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May 05, 1971 - Image 14

Resource type:
Text
Publication:
Michigan Daily, 1971-05-05

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Page Fourteen

THE MICHIGAN DAILY

Wednesday, May 5, 1971

Pae outen HEMWIGt AIY edesay My _. 9

APRIL 24
Mass rally draws wiC
(Continued from Page 8) These included students with
"The war is Nixon's baby but cooperation from the Red Cross
he doesn't believe in abortion." and anti-war lawyers. The pro-
The predominant sentiment, test, more than usual, turned to
however, was one of tempered traditional channels for expres-
anger. "Not our sons, not their sing dissent, with the endorse-
sons," read a placard carried ments of some 40 members of
'k - .,__ _ ....e.,. CF." . the H U ntC lniAh if 1A pnm.

le support

by _a group of women. "Stop
the bloodbath," "Smash imper-
ialism," "Peace now," "Stop
the war against black Amer-
ica," were other signs express-
ing apparently prevalent views.
An occasional frisbee flew
between the protesters and the
still blue sky, and at least one
.kite was sighted near the Cap-
itol steps. Many younger march-
ers displayed exuberance in
their dress, wearing Mickey
Mouse T-shirts or the m ore
.usual college T-shirts and work
shirts, and some openly flaunt-
ed marijuana and bottles of
wine.
A cotillion of NPAC trained
marshaills numbering close to
8,000 supervised the marchers,
defineating the route boundar-
ies as outlined in the parade
permit. The marshall's training,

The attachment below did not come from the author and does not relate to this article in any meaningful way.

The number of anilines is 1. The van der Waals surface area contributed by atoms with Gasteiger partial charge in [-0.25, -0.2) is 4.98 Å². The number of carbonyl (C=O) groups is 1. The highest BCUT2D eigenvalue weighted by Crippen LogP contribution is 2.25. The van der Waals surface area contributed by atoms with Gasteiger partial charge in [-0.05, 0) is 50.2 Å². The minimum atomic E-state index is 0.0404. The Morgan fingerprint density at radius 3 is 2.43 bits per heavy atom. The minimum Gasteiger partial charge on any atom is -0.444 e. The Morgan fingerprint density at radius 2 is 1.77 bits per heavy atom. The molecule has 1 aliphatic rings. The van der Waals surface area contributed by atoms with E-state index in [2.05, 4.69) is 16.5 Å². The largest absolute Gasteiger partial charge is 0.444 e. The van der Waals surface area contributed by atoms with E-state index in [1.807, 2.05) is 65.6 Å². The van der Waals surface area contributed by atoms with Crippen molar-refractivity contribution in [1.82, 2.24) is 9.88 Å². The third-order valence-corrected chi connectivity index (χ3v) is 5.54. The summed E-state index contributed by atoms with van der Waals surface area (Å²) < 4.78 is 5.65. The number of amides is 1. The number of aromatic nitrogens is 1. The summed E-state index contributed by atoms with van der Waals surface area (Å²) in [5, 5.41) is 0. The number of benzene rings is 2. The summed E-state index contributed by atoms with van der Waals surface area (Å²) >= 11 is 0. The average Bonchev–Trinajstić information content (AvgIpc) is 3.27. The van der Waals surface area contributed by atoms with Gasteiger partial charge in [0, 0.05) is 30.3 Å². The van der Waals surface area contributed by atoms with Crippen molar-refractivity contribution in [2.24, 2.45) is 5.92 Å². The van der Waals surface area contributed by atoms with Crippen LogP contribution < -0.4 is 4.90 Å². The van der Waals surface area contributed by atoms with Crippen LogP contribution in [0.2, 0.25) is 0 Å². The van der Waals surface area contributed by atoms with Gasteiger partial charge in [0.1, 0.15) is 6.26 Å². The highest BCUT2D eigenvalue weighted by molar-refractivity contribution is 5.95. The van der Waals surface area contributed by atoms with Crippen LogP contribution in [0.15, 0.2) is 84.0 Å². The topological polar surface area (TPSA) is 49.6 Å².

according to Danny Kelley, a
student volunteer from New
York City, included role-play-
ing exercises and rudimentary
first aid,
In addition to the marshalls,
NPAC arranged task forces of
medics and 1 e g a 1 advisors.

me noue ani aoouui sena-
tors lending an official aura to
the proceedings.
Rep. Patsy Mink (D-Hawaii)
said she felt that in marching
she expressed not only her only
feelings but the prevalent senti-
ment in her state. "It's time for
Nixon to realize that this war
must end," Mink said.
The marchers converged upon
the Capitol grounds, rallying
before a four-hour speaking
program.
Speaking for the Vietnam
Veterans was John Kerry, who
charged, "This is a government
which cares more about the
legality of where men sleep
..than about where t hey throw
bombs." Referring to the G1's
protests, he said, "We're going
to keep coming back until the
war ends. If they don't end this
war, then we will alter the basic
policy of this country."
Other speakers included Rep.
Bella Abzug, (D-NY), Coretta
King, the Rev. Ralph Abernathy,
activist G.I. Andrew Pulley,

SMC coordinator Debby Buskin,
columnist I. F. Stone, and sev-
eral anti-war congressmen, in-
cluding Sen. V a n c e Hartke,
(D-Ind.).
When the speakers had fin-
ished, there was an awesome,
quiet shuffling of bodies as the
protesters turned away from
the center of their government,
where they had come to regis-
ter a dignified and solemn dis-
sent. The protesters turned
away together, some of them to
go home and hope for peace,"
others to stay in Washington to
engage in non-violent civil dis-
obedience as a continuation of
their protest.
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